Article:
Canadians struggle to disconnect from work while on vacation

68% of employees still engage in work-related activities while on vacation

Canadians struggle to disconnect from work while on vacation

Around 68% of American and Canadian employees admit to continuing work-related activities during their vacations, a recent study by US-based online education platform ELVTR said.

Findings showed that one in five employees were asked by their bosses and colleagues to continue checking their emails even while they were on vacation. 25% still received text messages, 28% still received emails, and 8% still received phone calls all relating to work.

“Alarmingly, workers are being pushed to the brink, with many sacrificing their well-deserved vacations and downtime in the name of productivity,” said ELVTR co-founder and CEO Roman Peskin.

In the survey, 57% of the respondents admitted to the anxiety they feel if they don’t check their work emails while on their vacation. 41% said that they felt guilty if they chose not to work while they were away. 35% reported that they felt as if they were still expected to work during vacation, which adds to the guilt if they decide not to.

One in four workers admit to contacting their colleagues who are taking their time off regarding work with 12% opting for emails, 10% through text messages, and 2% through both social media accounts and phone calls.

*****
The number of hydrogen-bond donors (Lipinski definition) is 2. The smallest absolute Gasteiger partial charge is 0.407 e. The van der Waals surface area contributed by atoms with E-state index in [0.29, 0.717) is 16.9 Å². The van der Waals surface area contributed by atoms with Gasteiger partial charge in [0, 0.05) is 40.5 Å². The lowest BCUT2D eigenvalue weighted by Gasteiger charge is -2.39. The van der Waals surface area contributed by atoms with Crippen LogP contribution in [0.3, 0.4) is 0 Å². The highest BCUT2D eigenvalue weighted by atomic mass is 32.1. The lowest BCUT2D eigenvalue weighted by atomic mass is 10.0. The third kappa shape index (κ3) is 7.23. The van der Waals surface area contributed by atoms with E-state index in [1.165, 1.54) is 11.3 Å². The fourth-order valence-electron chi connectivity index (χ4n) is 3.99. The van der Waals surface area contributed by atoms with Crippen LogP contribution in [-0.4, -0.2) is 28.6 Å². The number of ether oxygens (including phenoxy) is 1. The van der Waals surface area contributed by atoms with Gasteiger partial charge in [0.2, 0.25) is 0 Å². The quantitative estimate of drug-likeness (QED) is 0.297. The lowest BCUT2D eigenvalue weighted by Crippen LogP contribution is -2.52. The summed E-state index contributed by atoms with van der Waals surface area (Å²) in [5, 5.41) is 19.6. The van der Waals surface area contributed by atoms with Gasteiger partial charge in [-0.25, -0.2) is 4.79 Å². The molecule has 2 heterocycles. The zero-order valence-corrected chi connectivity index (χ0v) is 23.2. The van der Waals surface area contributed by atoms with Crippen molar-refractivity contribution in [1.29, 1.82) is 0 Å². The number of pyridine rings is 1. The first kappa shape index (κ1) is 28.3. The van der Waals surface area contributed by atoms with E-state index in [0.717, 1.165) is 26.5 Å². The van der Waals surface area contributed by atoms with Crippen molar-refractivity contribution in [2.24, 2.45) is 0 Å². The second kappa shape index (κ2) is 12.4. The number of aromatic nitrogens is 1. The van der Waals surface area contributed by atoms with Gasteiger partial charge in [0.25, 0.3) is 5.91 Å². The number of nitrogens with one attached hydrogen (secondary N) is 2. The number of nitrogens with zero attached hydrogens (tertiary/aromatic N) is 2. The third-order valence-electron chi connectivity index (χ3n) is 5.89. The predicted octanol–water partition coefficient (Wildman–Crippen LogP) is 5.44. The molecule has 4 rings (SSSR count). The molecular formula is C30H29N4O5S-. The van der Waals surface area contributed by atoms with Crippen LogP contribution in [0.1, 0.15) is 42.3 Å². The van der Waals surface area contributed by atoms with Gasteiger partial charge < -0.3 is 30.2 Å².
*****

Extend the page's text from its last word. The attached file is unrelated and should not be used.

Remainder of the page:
37% of the employees that chose to work even on their time off said it was mainly because they do not have someone else to take over their work for them while 8% expressed that it was due to their fear of losing their job.

The survey further showed that 37% of the surveyed Canadians are taking less vacations while 20% do not take a time off at all because of their understaffed companies.

ELVTR said that all of this was likely caused by the “live to work” attitude ingrained in the American workplace. Although, it is vital for employees to take breaks every so often as too much work can eventually lead to a burnout. A recent study from the Journal of Leisure Research said that engaging in leisure vacation can be beneficial to the well-being of an individual.

However, employees who complete work-related tasks while on a vacation can negatively impact their recovery from exhaustion, the Journal of Occupational and Organizational Psychology said in a recent study. It also further denoted that worries related to work can significantly reduce an employee’s relaxation during their time off.

ELVTR’s study showed the while the employees working even during their vacations, as well as those who do not take a time off at all, can provide relief for the workload of their companies, it may bear long-term effects to the entire workforce as the status of their mental health is on the line.